Again, good point Steve. For the life of me, I cannot understand why Sirius-Xm is not attracting the large advertisers, and I mean major advertising dollars by now. With a seamless nationwide platform, fast growth rate, and over ninteen million dedicated regular listeners, there's really no excuse why quality companies are not clammoring for spots by now. I realise the budget is extremely tight right now, but marketing for satellite radio seems almost nonexistant. Is that anyway to run a huge media company that is on the verge of profitability next year?

Black Dog - You made some very good points yourself; it is really so much about common sense AND giving the subscribers what they want! I have to say, I'm glad that you recognize what a BLOWHARD "anonymous" is. To suggest that Sirius/XM can't allocate enough money to run a commercial is absurd.

Your point about the music is right on. I have noticed recently that many channels are starting to sound more and more like terrestrial radio-repeating the same songs much more often, less diversity, etc.- and if they pull that bullshit, satellite radio will lose what makes it appealing and unique to it's hard core listeners. Your Willie Nelson reference is so correct; an icon and a legend, who has paved the way for so many and is still at the top of his game, can't get played on any country stations! Of course, it really isn't country music they are playing, but rather pop music masquerading as country; the emphasis on hot/young "artists" who will appeal to a very narrow demagraphic. It is this sort of crap that made me turn off terrestrial FOREVER. I hope to God that satellite doesn't succumb to diluted playlists and start to resemble a glorified top 40 radio service. I will cancel in a heartbeat if they stop "pushing the music" as you say. The music is the GO TO attraction, MEL, so don't fuck with it. It always has been, and it always will be.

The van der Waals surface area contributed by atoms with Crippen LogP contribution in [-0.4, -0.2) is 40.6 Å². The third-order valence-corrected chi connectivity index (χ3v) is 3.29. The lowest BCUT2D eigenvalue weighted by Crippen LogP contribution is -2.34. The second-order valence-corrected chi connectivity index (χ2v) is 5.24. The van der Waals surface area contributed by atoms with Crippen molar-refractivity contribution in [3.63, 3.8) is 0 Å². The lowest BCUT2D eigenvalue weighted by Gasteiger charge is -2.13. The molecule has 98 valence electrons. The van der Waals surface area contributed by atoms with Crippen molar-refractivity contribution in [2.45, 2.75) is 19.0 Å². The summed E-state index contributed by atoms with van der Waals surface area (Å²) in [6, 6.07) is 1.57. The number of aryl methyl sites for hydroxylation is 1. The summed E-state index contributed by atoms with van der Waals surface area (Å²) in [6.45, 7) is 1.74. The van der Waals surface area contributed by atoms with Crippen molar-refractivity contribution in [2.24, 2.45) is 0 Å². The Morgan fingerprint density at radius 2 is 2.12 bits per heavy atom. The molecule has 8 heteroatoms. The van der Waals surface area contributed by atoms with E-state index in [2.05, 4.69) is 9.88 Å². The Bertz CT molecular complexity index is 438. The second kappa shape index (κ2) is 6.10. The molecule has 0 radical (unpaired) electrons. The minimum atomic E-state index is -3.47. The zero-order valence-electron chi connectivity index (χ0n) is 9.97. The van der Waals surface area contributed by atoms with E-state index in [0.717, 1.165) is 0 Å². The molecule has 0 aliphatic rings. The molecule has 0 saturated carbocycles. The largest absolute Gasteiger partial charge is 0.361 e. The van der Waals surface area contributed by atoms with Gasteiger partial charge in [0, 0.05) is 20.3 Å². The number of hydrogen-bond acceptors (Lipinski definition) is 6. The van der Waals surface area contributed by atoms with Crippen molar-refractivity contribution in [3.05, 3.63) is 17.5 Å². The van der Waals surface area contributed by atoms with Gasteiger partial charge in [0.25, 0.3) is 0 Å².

Hey anonymous, on your "Spending more while cutting costs is an impossible feat." Maybe you never heard of the Triple Constraint but it goes like this: Increase scope (a la "spending more" to do more such as TV marketing) while cutting costs (e.g., trimming merged entity, white collar fat and using econometric tools such as finding and implementing efficiencies with existing resources, etc.) may mean more time will be needed to execute on the company's general campaign to achieve profit and FCF. Scope, cost, and time--pick any two. Nothing is impossible for the knowledgeable and determined.